• Hansch C.
      • Leo A.J.
      ,
      • Kubinyi H.
      ). The constants that are used in these correlations are based on electronic (σp, which is composed of field and inductive effects (F) and resonance effects (R)), hydrophobic (π), and steric effects (Es). F describes the transmittance of electrical influence of a substituent to the reactive group via electrostatic interactions through space (field) and the electrical influence, which is primarily transmitted by polarization of the σ-bonds (inductive). R reflects the ability of a group to donate electrons to or withdraw electrons from the conjugated system of π-electrons.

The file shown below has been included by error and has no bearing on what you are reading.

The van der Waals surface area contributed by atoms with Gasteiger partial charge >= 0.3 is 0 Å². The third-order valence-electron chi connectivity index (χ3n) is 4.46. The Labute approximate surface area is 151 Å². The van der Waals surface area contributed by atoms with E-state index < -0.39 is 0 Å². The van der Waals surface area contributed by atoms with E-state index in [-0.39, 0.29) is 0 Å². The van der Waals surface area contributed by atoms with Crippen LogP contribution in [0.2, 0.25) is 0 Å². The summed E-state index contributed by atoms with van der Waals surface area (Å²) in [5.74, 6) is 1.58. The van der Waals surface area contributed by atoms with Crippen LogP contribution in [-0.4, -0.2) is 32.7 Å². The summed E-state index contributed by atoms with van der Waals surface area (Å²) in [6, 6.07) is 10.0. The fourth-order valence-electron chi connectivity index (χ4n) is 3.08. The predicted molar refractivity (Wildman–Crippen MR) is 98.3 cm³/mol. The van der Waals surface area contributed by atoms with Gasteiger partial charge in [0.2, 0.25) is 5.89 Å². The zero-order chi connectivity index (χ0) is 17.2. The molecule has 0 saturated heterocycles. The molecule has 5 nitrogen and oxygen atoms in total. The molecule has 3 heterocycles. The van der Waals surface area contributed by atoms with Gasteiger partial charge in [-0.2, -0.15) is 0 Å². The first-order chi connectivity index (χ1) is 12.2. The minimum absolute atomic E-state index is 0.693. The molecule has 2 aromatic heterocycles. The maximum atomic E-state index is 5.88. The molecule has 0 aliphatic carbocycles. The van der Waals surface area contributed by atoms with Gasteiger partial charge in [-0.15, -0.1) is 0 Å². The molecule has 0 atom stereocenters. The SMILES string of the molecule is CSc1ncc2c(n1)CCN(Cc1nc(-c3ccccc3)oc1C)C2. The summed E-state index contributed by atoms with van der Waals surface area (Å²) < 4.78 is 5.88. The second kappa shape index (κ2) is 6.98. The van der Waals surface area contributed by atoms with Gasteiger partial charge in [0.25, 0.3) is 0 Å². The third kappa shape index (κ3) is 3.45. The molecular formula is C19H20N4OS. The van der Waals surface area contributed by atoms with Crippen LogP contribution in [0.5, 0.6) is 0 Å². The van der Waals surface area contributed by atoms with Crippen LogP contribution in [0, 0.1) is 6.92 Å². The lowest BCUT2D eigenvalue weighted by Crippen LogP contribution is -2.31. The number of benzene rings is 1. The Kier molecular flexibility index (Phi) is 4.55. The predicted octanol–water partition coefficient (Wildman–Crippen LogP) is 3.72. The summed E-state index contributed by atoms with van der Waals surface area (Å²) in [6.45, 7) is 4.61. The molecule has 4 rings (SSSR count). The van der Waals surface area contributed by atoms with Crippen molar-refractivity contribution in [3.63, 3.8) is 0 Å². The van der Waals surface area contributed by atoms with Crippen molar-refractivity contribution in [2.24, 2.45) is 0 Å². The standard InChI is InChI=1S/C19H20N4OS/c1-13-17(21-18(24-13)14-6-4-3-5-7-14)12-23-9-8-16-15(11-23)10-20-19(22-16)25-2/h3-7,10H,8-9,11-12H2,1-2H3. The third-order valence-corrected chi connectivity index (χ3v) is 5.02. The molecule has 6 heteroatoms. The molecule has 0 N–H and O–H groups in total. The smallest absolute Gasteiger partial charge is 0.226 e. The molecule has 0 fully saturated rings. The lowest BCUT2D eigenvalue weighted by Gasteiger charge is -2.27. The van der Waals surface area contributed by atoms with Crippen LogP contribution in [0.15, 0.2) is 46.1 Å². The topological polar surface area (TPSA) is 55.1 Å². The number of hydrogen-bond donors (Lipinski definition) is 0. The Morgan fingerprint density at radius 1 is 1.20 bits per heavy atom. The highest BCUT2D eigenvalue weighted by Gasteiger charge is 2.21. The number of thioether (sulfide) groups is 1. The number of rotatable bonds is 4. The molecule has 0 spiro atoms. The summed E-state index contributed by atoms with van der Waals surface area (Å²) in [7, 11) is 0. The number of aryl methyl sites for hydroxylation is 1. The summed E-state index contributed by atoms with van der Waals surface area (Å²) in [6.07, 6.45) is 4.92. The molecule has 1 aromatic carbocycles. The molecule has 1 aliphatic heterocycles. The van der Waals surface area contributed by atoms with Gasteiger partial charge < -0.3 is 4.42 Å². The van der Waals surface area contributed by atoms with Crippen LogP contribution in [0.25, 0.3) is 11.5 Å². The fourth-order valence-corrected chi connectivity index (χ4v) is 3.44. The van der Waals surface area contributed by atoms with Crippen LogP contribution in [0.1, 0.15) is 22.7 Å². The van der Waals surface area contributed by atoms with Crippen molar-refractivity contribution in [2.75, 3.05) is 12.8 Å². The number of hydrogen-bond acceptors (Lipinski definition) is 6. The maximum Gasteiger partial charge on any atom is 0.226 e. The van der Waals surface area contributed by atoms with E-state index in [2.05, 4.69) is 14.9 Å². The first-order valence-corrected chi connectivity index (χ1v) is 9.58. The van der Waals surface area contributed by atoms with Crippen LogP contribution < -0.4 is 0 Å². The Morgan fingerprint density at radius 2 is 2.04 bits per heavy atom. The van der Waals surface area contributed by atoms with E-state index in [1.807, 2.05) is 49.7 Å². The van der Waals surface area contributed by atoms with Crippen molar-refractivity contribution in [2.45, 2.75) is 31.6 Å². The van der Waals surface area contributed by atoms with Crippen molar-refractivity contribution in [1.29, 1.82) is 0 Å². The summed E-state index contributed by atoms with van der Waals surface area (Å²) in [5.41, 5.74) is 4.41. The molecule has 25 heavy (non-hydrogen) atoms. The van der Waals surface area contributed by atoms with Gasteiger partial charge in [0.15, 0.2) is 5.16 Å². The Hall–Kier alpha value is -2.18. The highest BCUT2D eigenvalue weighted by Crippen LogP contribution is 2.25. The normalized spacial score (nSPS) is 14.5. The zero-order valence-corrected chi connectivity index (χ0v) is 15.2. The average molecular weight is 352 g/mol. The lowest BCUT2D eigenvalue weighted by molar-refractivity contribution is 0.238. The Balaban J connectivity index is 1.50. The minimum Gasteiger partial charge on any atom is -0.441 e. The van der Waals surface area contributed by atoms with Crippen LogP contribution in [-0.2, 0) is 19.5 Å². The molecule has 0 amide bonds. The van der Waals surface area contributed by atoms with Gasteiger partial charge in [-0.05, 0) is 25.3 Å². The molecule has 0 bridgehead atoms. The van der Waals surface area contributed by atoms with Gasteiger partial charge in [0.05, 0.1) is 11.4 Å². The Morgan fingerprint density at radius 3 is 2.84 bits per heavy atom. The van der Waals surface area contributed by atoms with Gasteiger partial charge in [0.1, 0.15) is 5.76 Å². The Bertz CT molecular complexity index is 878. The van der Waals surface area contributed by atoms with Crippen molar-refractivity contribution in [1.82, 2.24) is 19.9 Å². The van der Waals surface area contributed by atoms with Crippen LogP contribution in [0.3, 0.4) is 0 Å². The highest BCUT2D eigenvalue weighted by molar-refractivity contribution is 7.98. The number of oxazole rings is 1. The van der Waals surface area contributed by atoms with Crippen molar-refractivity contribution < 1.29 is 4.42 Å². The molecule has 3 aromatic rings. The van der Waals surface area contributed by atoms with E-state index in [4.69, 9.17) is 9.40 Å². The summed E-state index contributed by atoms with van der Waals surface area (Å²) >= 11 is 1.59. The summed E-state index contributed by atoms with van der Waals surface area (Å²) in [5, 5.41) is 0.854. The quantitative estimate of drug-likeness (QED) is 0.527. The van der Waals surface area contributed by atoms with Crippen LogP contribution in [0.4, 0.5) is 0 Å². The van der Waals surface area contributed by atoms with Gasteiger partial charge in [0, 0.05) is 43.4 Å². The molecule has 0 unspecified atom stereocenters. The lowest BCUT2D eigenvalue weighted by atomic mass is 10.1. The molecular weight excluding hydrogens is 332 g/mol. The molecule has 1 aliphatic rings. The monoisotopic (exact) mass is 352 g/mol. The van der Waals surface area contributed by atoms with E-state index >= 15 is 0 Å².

In many QSAR studies, substituted benzylamines are the first choice as substrates because of the relatively straightforward activity assay and varying degrees of electronegativity. With benzylamine as substrate, no KIE on kcat,app was observed, so it was decided to pursue studies with para-substituted phenylethylamines and their deuterated counterparts to investigate structure-activity correlations. The prerequisite in the case of steady-state kinetic analysis is that there is a significant KIE on kcat,app so that C–H and C–D bond breaking is (at least partly) rate-limiting. The reactivity of sVAP-1 with phenylethylamine was monitored spectroscopically by coupling the production of H2O2 to a chromogenic assay catalyzed by HRP. Attempts were made to use this assay to study the pH dependence of kcat,app and (kcat/Km)app, but at pH > 8 the assay proved to be unreliable. Benzylamine was used as a control substrate at different pH values to validate the activities obtained from this coupled assay by comparing them with the rate of benzaldehyde formation at 250 nm. This revealed that the sVAP-1 activity measured using the HRP-linked assay underestimated the rate of reaction at pH > 8 when compared with reactions employing benzylamine as substrate (monitored at 250 nm). Increasing the amount of HRP did not increase the observed rate of reaction, but increasing the concentration of 4-aminoantipyrine and 3,5-dichloro-2-hydroxybenzenesulfonic acid resulted in a increase of the observed rate. To minimize complications that arise from the use of the HRP assay at elevated pH values, we performed all QSAR experiments at pH 7.5.